Needed: A Stronger Commitment To Rebuilding New Orleans
I don't want to trade places with Mike Centineo, the director of Safety and Permits in New Orleans. On the one hand, he must struggle to get his vital city department up and running after Katrina, conveying a lot of bad news to homeowners in the process. On the other, he goes home to a heavily damaged structure and faces the same challenges to rebuild as many of his fellow residents.
I don't want to trade places with Mike Centineo, the director of Safety and Permits in New Orleans. On the one hand, he must struggle to get his vital city department up and running after Katrina, conveying a lot of bad news to homeowners in the process. On the other, he goes home to a heavily damaged structure and faces the same challenges to rebuild as many of his fellow residents.The first time I reached Centineo, he wasted no time in telling me that he had homeowners in his office and dealing with them came before talking to the press. He softened the implied rebuke with, "If you know what I mean, brother," with the last word sounding more like "brotha" to northern California ears.
The next day he called back during a short lunch hour, devoting his break to telling InformationWeek how the city has expedited its home-inspection and emergency building-permit process. Before calling, Centineo had spent the morning handling 37 residents' emergency permit applications himself. Because of a lack of city funds, his department has no clerical staff.
The city conducted 92,000 inspections in 10 weeks, an amazing feat considering that many of the inspectors were from out of state and needed to be trained on a new system. The inspection process used to be based on paper forms. But a city software supplier, Accela Inc., lined up 25 Panasonic laptops and adapted its client software to them, enabling inspectors to rapidly record information with a stylus on XML forms. The information was uploaded electronically into the city's Accela Automation inspection and construction management system, saving time and money.
Because of that, homeowners in Houston or other remote locations could go to the city Web site, www.cityofno.com, and through a browser window watch the results as inspectors fanned out through the city. Each inspection covered 23 items on the status of a home, and homeowners could view the report by typing in their address. Day by day, the map of individual parcels was filled in with red, yellow, or green tags--a process that FEMA had predicted would take twice as long with twice the staff.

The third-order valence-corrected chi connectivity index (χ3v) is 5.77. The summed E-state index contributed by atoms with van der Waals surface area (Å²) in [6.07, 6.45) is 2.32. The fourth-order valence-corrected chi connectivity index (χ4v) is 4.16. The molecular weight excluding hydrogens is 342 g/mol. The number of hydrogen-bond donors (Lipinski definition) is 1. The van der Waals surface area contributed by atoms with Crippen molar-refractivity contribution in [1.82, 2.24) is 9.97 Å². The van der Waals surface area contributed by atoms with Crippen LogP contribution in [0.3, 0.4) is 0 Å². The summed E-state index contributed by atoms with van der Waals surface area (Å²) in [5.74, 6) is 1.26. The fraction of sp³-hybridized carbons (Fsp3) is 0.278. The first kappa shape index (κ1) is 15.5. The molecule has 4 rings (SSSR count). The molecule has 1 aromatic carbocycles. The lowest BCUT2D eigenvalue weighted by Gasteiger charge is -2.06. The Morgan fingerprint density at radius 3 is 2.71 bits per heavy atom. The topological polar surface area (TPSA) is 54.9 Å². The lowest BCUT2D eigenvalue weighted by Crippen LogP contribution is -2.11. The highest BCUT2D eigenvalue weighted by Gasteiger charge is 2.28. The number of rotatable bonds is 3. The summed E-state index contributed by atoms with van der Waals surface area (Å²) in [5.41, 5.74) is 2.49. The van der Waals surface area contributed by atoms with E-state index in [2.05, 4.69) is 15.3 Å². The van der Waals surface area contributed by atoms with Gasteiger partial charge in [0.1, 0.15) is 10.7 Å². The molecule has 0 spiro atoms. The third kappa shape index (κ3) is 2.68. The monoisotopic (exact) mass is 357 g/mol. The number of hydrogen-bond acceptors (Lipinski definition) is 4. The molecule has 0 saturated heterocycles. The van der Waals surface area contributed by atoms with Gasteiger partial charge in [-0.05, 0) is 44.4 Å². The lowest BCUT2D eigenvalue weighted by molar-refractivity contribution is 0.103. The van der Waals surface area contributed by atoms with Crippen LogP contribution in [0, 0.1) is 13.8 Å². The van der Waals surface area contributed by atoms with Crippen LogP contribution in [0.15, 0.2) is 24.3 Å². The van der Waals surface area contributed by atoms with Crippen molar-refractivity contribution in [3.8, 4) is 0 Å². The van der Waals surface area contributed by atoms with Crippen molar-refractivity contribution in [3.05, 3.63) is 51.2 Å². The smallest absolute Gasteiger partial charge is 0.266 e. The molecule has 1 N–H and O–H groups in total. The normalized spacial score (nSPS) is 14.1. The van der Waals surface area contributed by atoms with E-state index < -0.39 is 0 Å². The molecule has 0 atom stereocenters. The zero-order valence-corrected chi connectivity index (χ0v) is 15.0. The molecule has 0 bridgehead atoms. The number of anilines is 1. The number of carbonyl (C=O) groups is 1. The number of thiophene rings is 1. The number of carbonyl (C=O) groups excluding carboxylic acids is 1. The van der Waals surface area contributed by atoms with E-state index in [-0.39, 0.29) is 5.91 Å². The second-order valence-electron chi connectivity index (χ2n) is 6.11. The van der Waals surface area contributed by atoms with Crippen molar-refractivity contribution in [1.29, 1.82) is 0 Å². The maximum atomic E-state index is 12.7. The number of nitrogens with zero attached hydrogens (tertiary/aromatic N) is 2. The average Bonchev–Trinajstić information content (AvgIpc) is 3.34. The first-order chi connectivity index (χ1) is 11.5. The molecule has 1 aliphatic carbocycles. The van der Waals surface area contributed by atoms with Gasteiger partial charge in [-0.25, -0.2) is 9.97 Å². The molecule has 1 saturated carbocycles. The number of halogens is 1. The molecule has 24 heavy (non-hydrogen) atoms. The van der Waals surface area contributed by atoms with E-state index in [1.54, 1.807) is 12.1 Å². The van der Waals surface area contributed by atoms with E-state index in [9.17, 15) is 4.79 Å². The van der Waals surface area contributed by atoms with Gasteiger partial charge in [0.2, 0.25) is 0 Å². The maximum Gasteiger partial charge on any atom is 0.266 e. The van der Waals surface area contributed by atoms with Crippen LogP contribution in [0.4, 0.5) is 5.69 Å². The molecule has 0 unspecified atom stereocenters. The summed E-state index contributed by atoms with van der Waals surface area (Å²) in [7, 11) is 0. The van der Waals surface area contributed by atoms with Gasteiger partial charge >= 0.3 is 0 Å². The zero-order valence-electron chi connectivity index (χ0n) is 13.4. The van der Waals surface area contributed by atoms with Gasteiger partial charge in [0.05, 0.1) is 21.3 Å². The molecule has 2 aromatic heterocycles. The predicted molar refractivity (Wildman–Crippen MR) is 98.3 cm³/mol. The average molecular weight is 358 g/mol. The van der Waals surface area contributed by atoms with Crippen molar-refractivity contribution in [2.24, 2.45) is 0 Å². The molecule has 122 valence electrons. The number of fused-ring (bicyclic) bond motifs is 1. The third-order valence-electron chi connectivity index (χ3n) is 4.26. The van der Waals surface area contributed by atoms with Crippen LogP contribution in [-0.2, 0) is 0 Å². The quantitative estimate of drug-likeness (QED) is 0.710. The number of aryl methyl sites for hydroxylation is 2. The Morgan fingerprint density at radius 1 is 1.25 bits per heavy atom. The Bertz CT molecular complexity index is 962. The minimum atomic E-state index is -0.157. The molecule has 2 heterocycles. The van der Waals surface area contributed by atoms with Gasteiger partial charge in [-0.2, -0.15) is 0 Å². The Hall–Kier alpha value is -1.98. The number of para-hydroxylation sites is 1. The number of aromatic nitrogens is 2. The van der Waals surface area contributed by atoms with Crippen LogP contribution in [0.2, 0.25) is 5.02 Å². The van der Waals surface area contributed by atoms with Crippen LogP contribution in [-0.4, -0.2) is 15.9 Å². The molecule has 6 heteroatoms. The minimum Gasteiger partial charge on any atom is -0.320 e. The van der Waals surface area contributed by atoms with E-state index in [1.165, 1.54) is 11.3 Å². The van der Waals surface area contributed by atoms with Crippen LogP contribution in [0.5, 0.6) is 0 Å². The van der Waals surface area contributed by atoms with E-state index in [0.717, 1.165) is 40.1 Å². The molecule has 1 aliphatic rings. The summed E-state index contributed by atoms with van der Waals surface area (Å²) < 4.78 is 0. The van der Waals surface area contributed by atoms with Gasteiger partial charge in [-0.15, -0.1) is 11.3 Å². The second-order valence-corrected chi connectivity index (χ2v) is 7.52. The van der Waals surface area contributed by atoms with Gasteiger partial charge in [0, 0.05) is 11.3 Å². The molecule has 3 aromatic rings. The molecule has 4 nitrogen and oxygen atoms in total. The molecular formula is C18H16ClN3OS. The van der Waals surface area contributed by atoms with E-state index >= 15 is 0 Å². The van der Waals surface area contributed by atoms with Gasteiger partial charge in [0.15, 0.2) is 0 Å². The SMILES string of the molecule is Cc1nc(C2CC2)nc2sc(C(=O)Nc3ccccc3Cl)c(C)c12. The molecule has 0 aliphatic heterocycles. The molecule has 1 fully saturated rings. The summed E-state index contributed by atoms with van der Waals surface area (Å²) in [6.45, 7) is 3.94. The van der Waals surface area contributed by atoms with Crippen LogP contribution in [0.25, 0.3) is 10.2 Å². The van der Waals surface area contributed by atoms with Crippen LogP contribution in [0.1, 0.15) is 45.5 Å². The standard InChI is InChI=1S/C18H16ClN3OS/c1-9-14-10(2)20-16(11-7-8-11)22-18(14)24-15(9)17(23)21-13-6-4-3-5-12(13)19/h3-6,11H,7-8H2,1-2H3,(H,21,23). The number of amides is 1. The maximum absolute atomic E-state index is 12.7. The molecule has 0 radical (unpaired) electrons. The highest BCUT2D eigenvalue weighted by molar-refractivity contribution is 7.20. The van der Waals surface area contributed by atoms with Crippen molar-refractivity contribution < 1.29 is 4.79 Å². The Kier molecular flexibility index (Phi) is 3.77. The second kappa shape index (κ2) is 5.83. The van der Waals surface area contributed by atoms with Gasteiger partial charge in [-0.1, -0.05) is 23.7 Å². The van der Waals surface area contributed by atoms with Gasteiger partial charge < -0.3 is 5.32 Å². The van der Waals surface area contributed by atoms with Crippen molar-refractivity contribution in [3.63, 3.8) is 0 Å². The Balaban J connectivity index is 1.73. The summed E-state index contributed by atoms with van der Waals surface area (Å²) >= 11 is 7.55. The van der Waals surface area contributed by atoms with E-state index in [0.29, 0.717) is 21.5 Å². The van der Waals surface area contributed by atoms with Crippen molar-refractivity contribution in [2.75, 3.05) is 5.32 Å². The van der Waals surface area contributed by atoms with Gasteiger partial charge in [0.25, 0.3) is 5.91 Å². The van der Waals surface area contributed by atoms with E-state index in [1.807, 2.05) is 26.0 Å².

"If a home has been red tagged, that doesn't necessarily mean it's slated for demolition. It means the building has been structurally damaged and must be shored up or propped up before anyone can return to it," Centineo explains. Out of a total of 127,400 homes, 5,529 have red tags on them.
Another 86,400 homes have been yellow tagged, including Centineo's, meaning owners may go into the buildings but they have sustained enough damage that repairs are necessary before they will become inhabitable.
To show what a yellow tag means, consider that Centineo's home, built 4 feet off the ground, still had water inside up to his front door lock. Accela CTO Richard Morrey, an unpaid adviser to the city in the storm's aftermath, accompanied Centineo on his first visit home, and the salt water had frozen the lock shut with rust. Centineo had to break into his home, he says.
"When the door opened, the smell that rolled out nearly bowled me off the steps," recalls Morrey.
Many homes sat for days in 100-degree heat with polluted salt water soaking into them. Drywall, insulation, and woodwork all wick water upward, with mold growing on the damp surfaces. So everything in the house--flooring, rugs, furniture, clothes, drywall, and electrical wiring and fixtures--needed to be stripped clean to a height of 6 feet, Centineo says. Even his cabinets had been reduced to a pile of rubble on the kitchen floor. With contractors charging exorbitant prices, Centineo says, "I gutted the house myself."
When Centineo wanted to reconnect a gas line to his water heater, he found contracters bidding $1,200 to $1,700 on what he thought would be a $250 job. A shortage of skilled labor has led to extreme price inflation in most aspects of the building trades. Centineo decided to wait until prices returned to something resembling normal, but his experience is another clue to the obstacles to bringing the city's residents home.
Now it's his job to explain to the 300 homeowners who fill his offices each day that, if they are seeking to do extensive repairs on their buildings, the homes must be raised above the high-water mark, due to new regulations. That means if the owners of a ground-level, 2,200-square-foot brick ranch house want to rebuild, they might face an added $55,000 expense to elevate the house.
Some owners are likely to go elsewhere rather than rebuild, Centineo realizes. "There is still a limited tax base that is coming back. It's going to be tough," he notes.
As I said, I don't want to trade places with Mike Centineo. But I would like to see more resources put into his hands. If we want New Orleans rebuilt, why did the federal government stand by as half of the city's employees were laid off? Weren't these people going to be essential to the rebuilding process? What is the plan to help New Orleans rebuild? Similar to the plan to help New Orleans evacuate--that is, parts of it missing in action? Dedicated public officials will innovate, will do much with little, but they need more help if we're going to have a prayer of putting New Orleans back on its feet.
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